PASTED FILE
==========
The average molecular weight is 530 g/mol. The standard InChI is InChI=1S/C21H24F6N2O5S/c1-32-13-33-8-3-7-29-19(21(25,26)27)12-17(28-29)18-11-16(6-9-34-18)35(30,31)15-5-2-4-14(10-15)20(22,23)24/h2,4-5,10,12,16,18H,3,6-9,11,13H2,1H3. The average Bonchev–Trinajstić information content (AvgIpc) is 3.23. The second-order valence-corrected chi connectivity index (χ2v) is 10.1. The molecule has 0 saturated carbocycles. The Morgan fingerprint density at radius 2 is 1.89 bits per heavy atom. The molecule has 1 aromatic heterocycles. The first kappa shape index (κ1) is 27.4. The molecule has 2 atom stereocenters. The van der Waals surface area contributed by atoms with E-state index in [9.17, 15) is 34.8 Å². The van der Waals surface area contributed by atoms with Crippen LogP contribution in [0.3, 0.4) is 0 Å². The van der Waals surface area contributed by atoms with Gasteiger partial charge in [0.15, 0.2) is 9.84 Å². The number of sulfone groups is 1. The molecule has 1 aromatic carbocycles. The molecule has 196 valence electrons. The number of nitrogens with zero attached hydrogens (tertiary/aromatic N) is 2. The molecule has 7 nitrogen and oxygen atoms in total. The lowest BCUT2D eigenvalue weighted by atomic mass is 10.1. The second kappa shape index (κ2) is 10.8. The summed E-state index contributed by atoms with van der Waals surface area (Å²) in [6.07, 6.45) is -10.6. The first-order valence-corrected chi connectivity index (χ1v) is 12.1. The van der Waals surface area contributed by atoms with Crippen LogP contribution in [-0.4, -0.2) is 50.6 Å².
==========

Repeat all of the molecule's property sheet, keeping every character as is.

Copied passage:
The average molecular weight is 530 g/mol. The standard InChI is InChI=1S/C21H24F6N2O5S/c1-32-13-33-8-3-7-29-19(21(25,26)27)12-17(28-29)18-11-16(6-9-34-18)35(30,31)15-5-2-4-14(10-15)20(22,23)24/h2,4-5,10,12,16,18H,3,6-9,11,13H2,1H3. The average Bonchev–Trinajstić information content (AvgIpc) is 3.23. The second-order valence-corrected chi connectivity index (χ2v) is 10.1. The molecule has 0 saturated carbocycles. The Morgan fingerprint density at radius 2 is 1.89 bits per heavy atom. The molecule has 1 aromatic heterocycles. The first kappa shape index (κ1) is 27.4. The molecule has 2 atom stereocenters. The van der Waals surface area contributed by atoms with E-state index in [9.17, 15) is 34.8 Å². The van der Waals surface area contributed by atoms with Crippen LogP contribution in [0.3, 0.4) is 0 Å². The van der Waals surface area contributed by atoms with Gasteiger partial charge in [0.15, 0.2) is 9.84 Å². The number of sulfone groups is 1. The molecule has 1 aromatic carbocycles. The molecule has 196 valence electrons. The number of nitrogens with zero attached hydrogens (tertiary/aromatic N) is 2. The molecule has 7 nitrogen and oxygen atoms in total. The lowest BCUT2D eigenvalue weighted by atomic mass is 10.1. The second kappa shape index (κ2) is 10.8. The summed E-state index contributed by atoms with van der Waals surface area (Å²) in [6.07, 6.45) is -10.6. The first-order valence-corrected chi connectivity index (χ1v) is 12.1. The van der Waals surface area contributed by atoms with Crippen LogP contribution in [-0.4, -0.2) is 50.6 Å².